• Looks at sudden injuries like meniscus tears or torn ligaments that cause knee pain. Covers injuries like bursitis and tendinitis caused by overuse. Includes tool to help you decide when to call a doctor. Offers home treatment and prevention tips.

  • Helps you check symptoms of leg injuries caused during sports or recreational activities, work-related tasks, and work or projects around home. Includes bruises, swelling, sprains, pulled muscles, and broken bones. Discusses treatment and prevention.

  • Helps you check symptoms of leg problems not caused by injury. Covers symptoms like pain, swelling, cramps, numbness, tingling, weakness, and lumps and bumps under the skin. Includes pictures of bones of lower leg, thigh, and muscles and tendons.

  • Most people will have a minor neck problem at one time or another. Our body movements usually do not cause problems, but it's not surprising that symptoms develop from everyday wear and tear, overuse, or injury. Neck problems and injuries most commonly occur during sports or recreational activities, work-related...

  • Improper posture may put too much stress on your back and neck. The key to good back posture is to keep the right amount of curve in your lower back. A healthy back has three natural front-to-back curves that give the spine an "S" shape. Too much...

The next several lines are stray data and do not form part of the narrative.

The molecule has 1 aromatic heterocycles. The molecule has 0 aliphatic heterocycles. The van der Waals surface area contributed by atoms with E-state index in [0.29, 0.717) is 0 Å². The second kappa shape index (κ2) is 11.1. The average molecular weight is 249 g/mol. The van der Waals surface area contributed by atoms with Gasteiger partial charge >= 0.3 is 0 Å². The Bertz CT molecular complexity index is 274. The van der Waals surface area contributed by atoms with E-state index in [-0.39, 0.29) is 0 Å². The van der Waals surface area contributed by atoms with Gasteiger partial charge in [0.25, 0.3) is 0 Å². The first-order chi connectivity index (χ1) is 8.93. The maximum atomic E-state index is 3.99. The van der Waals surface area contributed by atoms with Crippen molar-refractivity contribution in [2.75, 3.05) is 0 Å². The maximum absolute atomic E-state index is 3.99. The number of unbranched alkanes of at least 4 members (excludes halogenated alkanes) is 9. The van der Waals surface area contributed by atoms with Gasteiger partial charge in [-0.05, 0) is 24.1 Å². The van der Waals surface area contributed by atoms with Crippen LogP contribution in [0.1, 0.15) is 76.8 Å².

• Good posture and the way you move your body can help prevent tension in your neck, shoulders, and upper back muscles. If your headaches seem to be related to tension in this area, be aware of your posture and position during daily activities. This...

  • There are many things you can do to make living with low vision easier and safer. Low-vision rehabilitation specialists can give you detailed information and training on doing your household tasks and other activities that can be more challenging...

  • Minor shoulder problems, such as sore muscles and aches and pains, are common. Shoulder problems develop from everyday wear and tear, overuse, or an injury. They can also be caused by the natural process of aging. Your shoulder joints move every time you move your arms. To better understand shoulder problems and...

  • The following tips may help you stand and walk using good posture: Keep your ear, shoulder, hip, and ankle in a line. Avoid locking your knees while standing. Try placing one foot on a low stool if you must stand in one position for a long time. Switch feet every few minutes. Keep your lower back in the neutral...

  • The following exercises will help strengthen the muscles in your neck as well as relieve existing neck pain. You don't need to do every exercise. Do the ones that help you the most. Stop any exercise that increases pain. Do each exercise slowly. Talk to your doctor before doing any of these exercises. Side and...

  • Warmth may relieve pain, relax muscle spasms, increase circulation, and help heal a wound or other problems that affect the eye. For an eye problem, use either of the following methods: Dry warmth. Place a protective layer of fabric between a warm compress and the skin. Heating pads and hot water...

  • Good body mechanics means practicing good posture throughout the day. Use good body mechanics all the time, not just when you have back pain. Keep your back in the neutral position—not too curved and not too flat. When you must stay in one position for long periods of time, take regular breaks to stretch and restore...

  • This exercise strengthens the buttocks muscles, which support the back and help you lift with your legs. Lie flat on your stomach with your arms at your sides. Slowly tighten your buttocks muscles and hold the position (not your breath) for about 6 seconds. Relax slowly. Repeat 8 to 12 times. You may need to place...